A Sermon for Epiphany 6; Jeremiah 17:5-10, Psalm 1, 1 Corinthians 15:12-20, Luke 6:17-26
Very early in my working life, Jim was a mentor to me, as I struggled to understand who I was in relationship to work. Later he became in mentor in understanding faith. He developed cancer, struggled through many grueling treatments, which did not yield the best of results. I will always remember hearing him say I now understand that God will heal me through death. It took another decade or so to begin to really understand. At his funeral his family became a mentor to me; they all appeared dressed in their finest white; explaining later, This is an Easter celebration.
After the funeral in a church parking lot conversation, mom said to me If we really believe what we say, what are we afraid of? What we say comes from our Christian creeds or statements of faith. From the Nicene Creed, we say at Eucharist, we say
On the third day he rose again in accordance with the Scriptures;
he ascended into heaven and is seated at the right hand of the Father.
From the Apostles’ Creed, we say at morning prayer and Baptism we say
the resurrection of the body, and the life everlasting.
And so we come to today’s reading from Paul’s first letter to the Corinthians.
In biblical times resurrection was not a widespread idea. Most thought resurrection was impossible, you died and that was that. There may be an occasional miraculous event, but they were few, and no one knew anyone had. (1st and 2nd Kings make a few references (1 Kgs 17:17; 2 Kgs 4:18) to resurrection. Some prophetic writings expect a general resurrection at some time in the future Isa 26:19; Dan 12:2; cf. Job 19:25-27; Ezek 37:1-14) (Sampley).
In the 1st century, there were many thoughts about the resurrection. The was a Greek idea of immortality without a body (Gaventa and Petersen). Epicureans rejected any notion of an afterlife, Others denied resurrection of corpses (Gaventa and Petersen). Both fit with the general Greek thought that the body was corrupt, better to be done with it. Some thought that the body and spirit separated at death, the body stays on the earth, and the spirit goes to the atmosphere. Some strands of Jewish thought hoped for resurrection, others longed for a bodily resurrection (2 Maccabees 7), while some Hellenistic Jewish expressed hope for a redeemed and renewed world (Works). Many Jews in the Holy Land affirmed the importance of physical creation and the body which shaped their thoughts on resurrection (Keener and Walton).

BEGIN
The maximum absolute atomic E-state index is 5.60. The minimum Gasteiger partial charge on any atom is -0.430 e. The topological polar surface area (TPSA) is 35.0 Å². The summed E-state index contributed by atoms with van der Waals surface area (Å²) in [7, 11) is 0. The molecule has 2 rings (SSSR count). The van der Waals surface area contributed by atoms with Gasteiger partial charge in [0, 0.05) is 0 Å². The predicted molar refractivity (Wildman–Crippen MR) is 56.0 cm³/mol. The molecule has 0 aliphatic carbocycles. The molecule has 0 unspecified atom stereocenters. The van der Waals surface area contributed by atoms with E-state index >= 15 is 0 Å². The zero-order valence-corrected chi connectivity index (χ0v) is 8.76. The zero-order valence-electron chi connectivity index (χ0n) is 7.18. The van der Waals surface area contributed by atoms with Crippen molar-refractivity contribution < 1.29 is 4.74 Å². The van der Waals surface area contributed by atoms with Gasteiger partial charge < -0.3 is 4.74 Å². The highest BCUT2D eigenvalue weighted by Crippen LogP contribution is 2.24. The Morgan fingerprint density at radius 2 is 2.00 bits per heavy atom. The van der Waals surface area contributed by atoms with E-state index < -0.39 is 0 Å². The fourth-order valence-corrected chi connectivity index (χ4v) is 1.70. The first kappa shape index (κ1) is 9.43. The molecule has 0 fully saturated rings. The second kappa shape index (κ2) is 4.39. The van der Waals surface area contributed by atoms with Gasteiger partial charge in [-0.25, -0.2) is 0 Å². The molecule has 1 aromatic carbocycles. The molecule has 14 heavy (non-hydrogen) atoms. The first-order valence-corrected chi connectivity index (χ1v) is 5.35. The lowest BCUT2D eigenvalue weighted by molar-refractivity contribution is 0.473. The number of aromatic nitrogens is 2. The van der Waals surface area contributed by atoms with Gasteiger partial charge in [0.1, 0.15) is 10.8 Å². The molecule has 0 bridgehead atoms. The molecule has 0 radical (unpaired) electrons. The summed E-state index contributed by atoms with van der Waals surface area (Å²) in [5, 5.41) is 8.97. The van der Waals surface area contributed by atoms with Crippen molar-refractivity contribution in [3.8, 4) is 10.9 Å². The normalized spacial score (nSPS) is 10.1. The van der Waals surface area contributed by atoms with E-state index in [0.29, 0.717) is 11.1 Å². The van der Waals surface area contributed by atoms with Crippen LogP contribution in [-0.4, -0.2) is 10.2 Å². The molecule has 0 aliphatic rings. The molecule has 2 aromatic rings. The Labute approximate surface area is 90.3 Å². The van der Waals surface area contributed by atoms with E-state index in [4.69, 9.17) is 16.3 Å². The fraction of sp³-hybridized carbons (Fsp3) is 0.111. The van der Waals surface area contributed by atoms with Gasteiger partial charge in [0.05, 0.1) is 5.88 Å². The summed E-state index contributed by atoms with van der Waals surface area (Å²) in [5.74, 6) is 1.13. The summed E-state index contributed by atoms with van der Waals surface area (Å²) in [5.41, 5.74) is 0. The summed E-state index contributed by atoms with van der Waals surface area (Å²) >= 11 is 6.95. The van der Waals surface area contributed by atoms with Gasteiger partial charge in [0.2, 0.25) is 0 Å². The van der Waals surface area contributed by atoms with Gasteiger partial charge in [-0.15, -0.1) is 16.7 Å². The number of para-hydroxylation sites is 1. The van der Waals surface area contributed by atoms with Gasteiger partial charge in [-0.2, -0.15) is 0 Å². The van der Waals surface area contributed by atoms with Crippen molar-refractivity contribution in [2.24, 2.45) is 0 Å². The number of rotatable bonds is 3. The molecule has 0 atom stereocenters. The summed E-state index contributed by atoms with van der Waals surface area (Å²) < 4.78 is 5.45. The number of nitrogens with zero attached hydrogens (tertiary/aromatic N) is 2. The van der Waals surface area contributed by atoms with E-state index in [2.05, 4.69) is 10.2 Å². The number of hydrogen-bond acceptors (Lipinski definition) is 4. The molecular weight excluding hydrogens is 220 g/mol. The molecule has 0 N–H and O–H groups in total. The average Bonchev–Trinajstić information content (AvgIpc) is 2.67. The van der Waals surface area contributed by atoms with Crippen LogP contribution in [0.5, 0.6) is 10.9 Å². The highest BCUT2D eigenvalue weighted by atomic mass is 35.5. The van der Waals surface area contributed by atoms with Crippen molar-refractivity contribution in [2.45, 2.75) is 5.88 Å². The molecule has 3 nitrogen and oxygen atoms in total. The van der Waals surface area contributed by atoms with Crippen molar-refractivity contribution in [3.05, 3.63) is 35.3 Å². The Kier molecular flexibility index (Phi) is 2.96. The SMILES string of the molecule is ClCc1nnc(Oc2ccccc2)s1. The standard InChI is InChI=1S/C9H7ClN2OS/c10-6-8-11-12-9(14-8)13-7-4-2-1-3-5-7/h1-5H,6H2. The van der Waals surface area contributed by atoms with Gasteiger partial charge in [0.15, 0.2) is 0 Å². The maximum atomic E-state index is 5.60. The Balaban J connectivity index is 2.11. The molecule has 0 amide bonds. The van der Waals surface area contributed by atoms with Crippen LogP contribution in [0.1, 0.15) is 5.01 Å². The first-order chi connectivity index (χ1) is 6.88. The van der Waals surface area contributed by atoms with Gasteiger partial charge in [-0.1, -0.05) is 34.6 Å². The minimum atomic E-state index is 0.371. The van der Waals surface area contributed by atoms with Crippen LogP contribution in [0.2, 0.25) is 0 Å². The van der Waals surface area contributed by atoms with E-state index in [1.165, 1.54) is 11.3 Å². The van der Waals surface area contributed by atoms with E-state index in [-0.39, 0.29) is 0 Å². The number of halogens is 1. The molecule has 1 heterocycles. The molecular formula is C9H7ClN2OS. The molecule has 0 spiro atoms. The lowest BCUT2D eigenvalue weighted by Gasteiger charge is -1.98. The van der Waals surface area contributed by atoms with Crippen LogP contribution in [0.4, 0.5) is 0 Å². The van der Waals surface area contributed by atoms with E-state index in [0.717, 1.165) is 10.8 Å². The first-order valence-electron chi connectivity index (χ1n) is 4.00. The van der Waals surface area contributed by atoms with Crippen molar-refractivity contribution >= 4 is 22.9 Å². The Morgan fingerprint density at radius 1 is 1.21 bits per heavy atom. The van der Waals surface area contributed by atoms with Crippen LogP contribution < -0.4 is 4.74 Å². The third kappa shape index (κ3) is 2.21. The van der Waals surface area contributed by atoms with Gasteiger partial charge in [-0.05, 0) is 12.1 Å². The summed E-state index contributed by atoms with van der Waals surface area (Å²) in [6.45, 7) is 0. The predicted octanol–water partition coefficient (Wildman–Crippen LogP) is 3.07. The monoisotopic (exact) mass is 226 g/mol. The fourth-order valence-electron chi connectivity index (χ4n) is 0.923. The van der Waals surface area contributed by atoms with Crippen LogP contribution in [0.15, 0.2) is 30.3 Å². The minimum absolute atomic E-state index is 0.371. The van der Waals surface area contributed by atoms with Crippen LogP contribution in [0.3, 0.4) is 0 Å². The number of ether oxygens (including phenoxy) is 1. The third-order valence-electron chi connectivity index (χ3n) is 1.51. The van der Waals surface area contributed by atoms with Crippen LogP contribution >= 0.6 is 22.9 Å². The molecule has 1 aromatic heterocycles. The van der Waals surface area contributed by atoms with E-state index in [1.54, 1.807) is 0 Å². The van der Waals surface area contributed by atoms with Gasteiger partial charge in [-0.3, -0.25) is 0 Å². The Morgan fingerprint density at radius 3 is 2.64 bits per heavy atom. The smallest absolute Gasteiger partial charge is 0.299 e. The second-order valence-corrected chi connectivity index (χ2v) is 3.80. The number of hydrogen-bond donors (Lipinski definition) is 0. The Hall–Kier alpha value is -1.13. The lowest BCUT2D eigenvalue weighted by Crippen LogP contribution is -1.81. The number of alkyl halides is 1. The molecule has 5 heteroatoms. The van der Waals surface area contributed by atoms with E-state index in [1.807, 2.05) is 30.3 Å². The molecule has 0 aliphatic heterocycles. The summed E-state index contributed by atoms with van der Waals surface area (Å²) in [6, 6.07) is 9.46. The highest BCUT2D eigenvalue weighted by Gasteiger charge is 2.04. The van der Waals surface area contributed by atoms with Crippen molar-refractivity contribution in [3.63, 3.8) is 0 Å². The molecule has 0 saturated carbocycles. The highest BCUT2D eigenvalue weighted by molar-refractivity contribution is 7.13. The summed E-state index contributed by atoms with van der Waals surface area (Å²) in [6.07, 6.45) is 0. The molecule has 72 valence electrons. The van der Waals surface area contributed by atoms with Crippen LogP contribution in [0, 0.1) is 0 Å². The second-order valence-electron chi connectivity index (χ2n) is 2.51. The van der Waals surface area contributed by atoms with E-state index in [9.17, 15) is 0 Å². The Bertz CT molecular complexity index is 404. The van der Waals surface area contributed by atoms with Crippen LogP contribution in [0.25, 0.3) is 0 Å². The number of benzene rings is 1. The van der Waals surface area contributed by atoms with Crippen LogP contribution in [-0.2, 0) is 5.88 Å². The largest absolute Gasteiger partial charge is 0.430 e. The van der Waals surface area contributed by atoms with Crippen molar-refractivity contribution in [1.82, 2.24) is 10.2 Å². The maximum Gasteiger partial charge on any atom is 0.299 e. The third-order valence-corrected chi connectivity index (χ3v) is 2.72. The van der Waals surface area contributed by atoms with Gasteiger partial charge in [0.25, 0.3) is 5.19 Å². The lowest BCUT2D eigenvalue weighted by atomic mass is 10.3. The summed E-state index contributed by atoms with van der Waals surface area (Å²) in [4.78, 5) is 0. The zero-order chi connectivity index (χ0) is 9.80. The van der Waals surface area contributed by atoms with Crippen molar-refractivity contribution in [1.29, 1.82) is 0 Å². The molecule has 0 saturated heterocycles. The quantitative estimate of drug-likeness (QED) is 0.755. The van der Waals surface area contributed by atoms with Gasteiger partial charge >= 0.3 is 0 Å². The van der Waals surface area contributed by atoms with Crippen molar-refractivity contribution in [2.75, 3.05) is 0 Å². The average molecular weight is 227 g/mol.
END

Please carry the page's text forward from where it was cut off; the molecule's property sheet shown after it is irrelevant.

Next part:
Into this collection of wildly varying thoughts of resurrection comes Paul with his teaching of Christ’s bodily resurrection and the resurrection of bodies of all who have faith, who believe in Jesus, God’s Christ. The gospel, the good news, Paul preaches is grounded in Jesus’ resurrection from the dead. If Christ is dead, Paul is a liar or a fool, the gospel is empty, nothing but hot air. If Christ is dead, there is no faith, there is no forgiveness, there is no hope (Bratt). And this is true because Paul believes that God cares for the physical stuff of creation, all of it, including us, including our bodies. God’s caring is revealed in conquering sin, through conquering death, through the resurrection of Jesus (Works). For Paul Jesus’ resurrection is the beginning of the end of time, the beginning of the resurrection of all things, not of a selected group of individuals. Jesus’ resurrection is the cosmic expression of divine victory over death; it is the transformative event of history God’s culminating but not yet finished purposes in all of creation. (Gaventa and Petersen; Sampley) So, to deny the resurrection of the dead means there is no victory over death, that we are still captive to our sins; without recourse, without hope (Sampley).
Paul’s calling Jesus first fruits draws on the Exodus sacrifice of giving the first of the harvest to God which assures the rest of the harvest will be as abundant, (Ex23:16-19). So, if Christ, the first fruit of humanity, is resurrected, the resurrection of all humanity is assured (Works; Sampley).
A sidebar here. In Greek, the noun ‘faith’ has a verb equivalent. English does not so we cannot say ‘faithing,’ like we can say ‘believing’ as the verb form of ‘belief.’ The result is translators use ‘believing’ when ‘faithing’ is what was written. And in English ‘faith’ and ‘believe’ are slightly different, so ‘believing’ has a different inference than ‘faithing’ would have. Thus we have to be diligent in our reading, in our hearing, and in our thinking.
Now ~ why does all this matter? Some Corinthian believers bragged that they had already arrived at the fullness of the life of faith. Therefore, they boast that they have advanced beyond others their faith (Sampley). As we know such boasting never ends well; it is one of the sources of controversy that Paul’s letters address.